The epigenetic activator Mixed lineage leukemia 1 (Mll1) is paramount for embryonic development and hematopoiesis. Here we demonstrate that the long, non-coding RNA (lncRNA) Mistral (Mira) activates transcription of the homeotic genes Hoxa6 and Hoxa7 in mouse embryonic stem cells (mESC) by recruiting Mll1 to chromatin. The Mira gene is located in the spacer DNA region (SDR) separating Hoxa6 and Hoxa7, transcriptionally silent in mESCs, and activated by retinoic acid. Mira-mediated recruitment of Mll1 to the Mira gene triggers dynamic changes in chromosome conformation, culminating in activation of Hoxa6 and Hoxa7 transcription. Hoxa6 and Hoxa7 activate the expression of genes involved in germ layer specification during mESC differentiation in a cooperative and redundant fashion. Our results connect the lncRNA Mira with the recruitment of Mll1 to target genes and implicate lncRNAs in epigenetic activation of gene expression during vertebrate cell fate determination.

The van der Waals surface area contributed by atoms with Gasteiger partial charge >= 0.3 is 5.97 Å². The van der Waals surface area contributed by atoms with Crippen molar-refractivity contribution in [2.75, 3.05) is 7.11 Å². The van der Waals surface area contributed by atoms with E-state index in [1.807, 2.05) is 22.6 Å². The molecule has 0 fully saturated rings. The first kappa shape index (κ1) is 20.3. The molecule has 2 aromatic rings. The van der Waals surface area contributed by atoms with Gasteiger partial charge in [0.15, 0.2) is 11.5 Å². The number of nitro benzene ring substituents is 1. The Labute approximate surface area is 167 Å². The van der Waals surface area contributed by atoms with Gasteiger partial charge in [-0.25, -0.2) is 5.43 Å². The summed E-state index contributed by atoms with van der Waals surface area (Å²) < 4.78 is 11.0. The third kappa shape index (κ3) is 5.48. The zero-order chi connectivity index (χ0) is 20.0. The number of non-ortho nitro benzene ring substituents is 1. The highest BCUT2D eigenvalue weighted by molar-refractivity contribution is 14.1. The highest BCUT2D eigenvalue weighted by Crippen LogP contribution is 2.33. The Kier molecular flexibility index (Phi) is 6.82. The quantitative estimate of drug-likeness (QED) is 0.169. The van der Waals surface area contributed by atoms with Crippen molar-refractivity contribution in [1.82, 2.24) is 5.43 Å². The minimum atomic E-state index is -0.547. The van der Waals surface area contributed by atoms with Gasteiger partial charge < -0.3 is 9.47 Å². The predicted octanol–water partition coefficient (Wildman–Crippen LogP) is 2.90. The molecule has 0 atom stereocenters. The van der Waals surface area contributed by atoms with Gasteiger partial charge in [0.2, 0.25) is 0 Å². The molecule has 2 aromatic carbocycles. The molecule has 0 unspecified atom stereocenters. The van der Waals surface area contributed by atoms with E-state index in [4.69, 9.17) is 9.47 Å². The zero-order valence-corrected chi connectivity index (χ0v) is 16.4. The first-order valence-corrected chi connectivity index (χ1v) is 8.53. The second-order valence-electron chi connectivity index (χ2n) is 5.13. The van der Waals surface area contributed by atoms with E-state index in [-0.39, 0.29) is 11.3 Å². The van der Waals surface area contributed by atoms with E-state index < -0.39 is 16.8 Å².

Hoxa13 is expressed early in the caudal mesoderm and endoderm of the developing hindgut. The tissue specific roles of Hoxa13 function have not been described. Hand-Foot-Genital syndrome, a rare dominantly inherited human malformation syndrome characterized by distal extremity and genitourinary anomalies, is caused by mutations in the Hoxa13 gene (HFGa13). We show evidence that one specific HFGa13 mutation likely acts as a dominant negative in vivo. When chick HFGa13 is overexpressed in the chick’s caudal endoderm early in development, caudal structural malformations occur. The phenotype is specific to HFGa13 expression in the posterior endoderm and includes taillessness and severe gut/genitounrinary (GGU) malformations. Finally, we show that chick HFGa13 negatively regulates expression of Hoxd13 and antagonizes functions of both endogenous Hoxa13 and Hoxd13 proteins. We suggest a fundamental role for epithelial specific expression of Hoxa13 in the epithelial-mesenchymal interaction necessary for tail growth and posterior GGU patterning.